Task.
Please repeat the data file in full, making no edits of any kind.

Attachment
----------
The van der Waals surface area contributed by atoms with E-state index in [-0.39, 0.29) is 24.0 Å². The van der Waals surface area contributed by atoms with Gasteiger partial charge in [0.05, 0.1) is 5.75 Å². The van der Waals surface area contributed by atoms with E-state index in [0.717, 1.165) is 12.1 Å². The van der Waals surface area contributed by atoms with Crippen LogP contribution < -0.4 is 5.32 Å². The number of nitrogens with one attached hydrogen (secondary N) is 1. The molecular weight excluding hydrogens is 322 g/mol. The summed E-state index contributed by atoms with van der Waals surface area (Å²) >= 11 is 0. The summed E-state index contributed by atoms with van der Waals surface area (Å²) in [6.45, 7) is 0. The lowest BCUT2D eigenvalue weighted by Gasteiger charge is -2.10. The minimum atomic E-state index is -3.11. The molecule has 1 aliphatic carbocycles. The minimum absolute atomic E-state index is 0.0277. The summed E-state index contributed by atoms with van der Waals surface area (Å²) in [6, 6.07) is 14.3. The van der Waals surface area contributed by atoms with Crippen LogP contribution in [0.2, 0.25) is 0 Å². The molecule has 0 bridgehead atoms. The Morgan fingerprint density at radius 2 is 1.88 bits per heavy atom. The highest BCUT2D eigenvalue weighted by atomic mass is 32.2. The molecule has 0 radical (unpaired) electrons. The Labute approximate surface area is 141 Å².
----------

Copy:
The van der Waals surface area contributed by atoms with E-state index in [-0.39, 0.29) is 24.0 Å². The van der Waals surface area contributed by atoms with Gasteiger partial charge in [0.05, 0.1) is 5.75 Å². The van der Waals surface area contributed by atoms with E-state index in [0.717, 1.165) is 12.1 Å². The van der Waals surface area contributed by atoms with Crippen LogP contribution < -0.4 is 5.32 Å². The number of nitrogens with one attached hydrogen (secondary N) is 1. The molecular weight excluding hydrogens is 322 g/mol. The summed E-state index contributed by atoms with van der Waals surface area (Å²) >= 11 is 0. The summed E-state index contributed by atoms with van der Waals surface area (Å²) in [6.45, 7) is 0. The lowest BCUT2D eigenvalue weighted by Gasteiger charge is -2.10. The minimum atomic E-state index is -3.11. The molecule has 1 aliphatic carbocycles. The minimum absolute atomic E-state index is 0.0277. The summed E-state index contributed by atoms with van der Waals surface area (Å²) in [6, 6.07) is 14.3. The van der Waals surface area contributed by atoms with Crippen LogP contribution in [0.2, 0.25) is 0 Å². The molecule has 0 bridgehead atoms. The Morgan fingerprint density at radius 2 is 1.88 bits per heavy atom. The highest BCUT2D eigenvalue weighted by atomic mass is 32.2. The molecule has 0 radical (unpaired) electrons. The Labute approximate surface area is 141 Å².